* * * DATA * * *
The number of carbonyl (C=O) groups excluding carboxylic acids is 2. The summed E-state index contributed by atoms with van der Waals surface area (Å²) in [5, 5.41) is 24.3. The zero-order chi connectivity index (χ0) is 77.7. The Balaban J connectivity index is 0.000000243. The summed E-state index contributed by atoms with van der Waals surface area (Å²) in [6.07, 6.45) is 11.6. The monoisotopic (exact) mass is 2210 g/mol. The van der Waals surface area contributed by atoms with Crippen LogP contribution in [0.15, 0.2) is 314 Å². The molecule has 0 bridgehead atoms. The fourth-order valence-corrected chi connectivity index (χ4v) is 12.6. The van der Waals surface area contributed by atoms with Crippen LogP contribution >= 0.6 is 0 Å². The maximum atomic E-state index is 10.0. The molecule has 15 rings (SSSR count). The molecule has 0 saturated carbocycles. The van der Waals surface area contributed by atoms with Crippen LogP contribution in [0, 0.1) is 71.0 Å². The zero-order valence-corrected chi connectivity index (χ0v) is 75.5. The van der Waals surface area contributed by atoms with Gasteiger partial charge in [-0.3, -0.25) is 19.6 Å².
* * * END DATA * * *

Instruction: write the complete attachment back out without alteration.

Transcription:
The number of carbonyl (C=O) groups excluding carboxylic acids is 2. The summed E-state index contributed by atoms with van der Waals surface area (Å²) in [5, 5.41) is 24.3. The zero-order chi connectivity index (χ0) is 77.7. The Balaban J connectivity index is 0.000000243. The summed E-state index contributed by atoms with van der Waals surface area (Å²) in [6.07, 6.45) is 11.6. The monoisotopic (exact) mass is 2210 g/mol. The van der Waals surface area contributed by atoms with Crippen LogP contribution in [0.15, 0.2) is 314 Å². The molecule has 0 bridgehead atoms. The fourth-order valence-corrected chi connectivity index (χ4v) is 12.6. The van der Waals surface area contributed by atoms with Crippen LogP contribution >= 0.6 is 0 Å². The maximum atomic E-state index is 10.0. The molecule has 15 rings (SSSR count). The molecule has 0 saturated carbocycles. The van der Waals surface area contributed by atoms with Crippen LogP contribution in [0, 0.1) is 71.0 Å². The zero-order valence-corrected chi connectivity index (χ0v) is 75.5. The van der Waals surface area contributed by atoms with Gasteiger partial charge in [-0.3, -0.25) is 19.6 Å².